Is it because our fear of the known (germs) is higher than our fear of the unknown (effects of artificial ingredients)?

Is it because the ill effects are immediate if our choices go wrong (food poisoning on the very same day vs slow poisoning over months/years)?

Let's question our beliefs before we pass them down to our kids, as these will have health and socio-economic implications in the future.

Apr 17, 2023

What's the source of your thought?

 Conversation on a Saturday morning:

D: "Mommy, do you know we don't have one thought? We get 3 thoughts"

Me: "I don't understand. How?"

D: "See, let me give you an example.

The first thought can be - I want to bake a cake.

The second thought can be - I don't have all the ingredients.

The third thought can be - I will not bake today. Maybe some other day when I have the ingredients.

That's why in English we say sometimes - I have second thoughts about this"

Me: "Woah, that's very true. How did you come up with this?"

D: "I don't know...I just thought about it. Or maybe, you injected your philosophy serum into me!"🙂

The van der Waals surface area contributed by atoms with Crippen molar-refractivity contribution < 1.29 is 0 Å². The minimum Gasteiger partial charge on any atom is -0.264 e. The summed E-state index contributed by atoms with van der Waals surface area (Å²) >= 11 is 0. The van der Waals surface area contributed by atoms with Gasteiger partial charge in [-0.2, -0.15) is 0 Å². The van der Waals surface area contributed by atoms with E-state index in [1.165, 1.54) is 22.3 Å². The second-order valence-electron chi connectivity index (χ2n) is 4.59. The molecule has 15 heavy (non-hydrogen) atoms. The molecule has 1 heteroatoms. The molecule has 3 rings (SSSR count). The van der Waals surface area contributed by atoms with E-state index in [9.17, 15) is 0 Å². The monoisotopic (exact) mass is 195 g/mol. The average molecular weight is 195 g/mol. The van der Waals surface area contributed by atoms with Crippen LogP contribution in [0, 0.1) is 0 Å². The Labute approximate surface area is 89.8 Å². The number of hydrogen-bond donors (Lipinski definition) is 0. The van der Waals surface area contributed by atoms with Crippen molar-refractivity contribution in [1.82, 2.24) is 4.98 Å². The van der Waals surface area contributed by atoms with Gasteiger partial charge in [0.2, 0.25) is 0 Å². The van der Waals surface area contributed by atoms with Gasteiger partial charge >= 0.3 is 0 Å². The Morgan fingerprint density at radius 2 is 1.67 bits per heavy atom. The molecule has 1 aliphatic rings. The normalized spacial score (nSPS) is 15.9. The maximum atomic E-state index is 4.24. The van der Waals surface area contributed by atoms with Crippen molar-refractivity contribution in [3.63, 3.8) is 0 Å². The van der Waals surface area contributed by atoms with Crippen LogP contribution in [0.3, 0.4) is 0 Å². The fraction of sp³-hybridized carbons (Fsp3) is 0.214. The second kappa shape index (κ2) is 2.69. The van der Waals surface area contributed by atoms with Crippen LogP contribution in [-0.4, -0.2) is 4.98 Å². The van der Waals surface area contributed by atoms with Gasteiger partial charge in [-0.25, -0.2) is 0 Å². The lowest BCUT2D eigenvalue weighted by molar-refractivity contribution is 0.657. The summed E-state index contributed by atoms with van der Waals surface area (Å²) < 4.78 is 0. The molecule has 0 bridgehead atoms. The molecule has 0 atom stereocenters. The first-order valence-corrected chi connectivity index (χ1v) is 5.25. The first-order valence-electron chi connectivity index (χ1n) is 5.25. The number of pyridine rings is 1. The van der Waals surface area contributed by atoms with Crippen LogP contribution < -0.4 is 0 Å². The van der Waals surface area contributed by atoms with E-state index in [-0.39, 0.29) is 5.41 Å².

D reads a lot of Amar Chitra Katha and mythology stories, while I read philosophy and spirituality-related books. We keep discussing "thathuvams" or "stories with thathuvams" often (thathuvam - thought with a deeper meaning).

As I started ruminating about her 3-thought perspective, a new insight emerged.

Our logical and analytical side of the brain creates second and third thoughts, based on available information. In many situations, this deeper analysis is very much needed for self-protection, moderation, control, and exercise of our free will.

Those situations where our instinct might drive us towards temptations and desires that we might regret later.

For eg,

My first thought - "I see a box of Dharwad Peda in a supermarket and I feel tempted to buy it".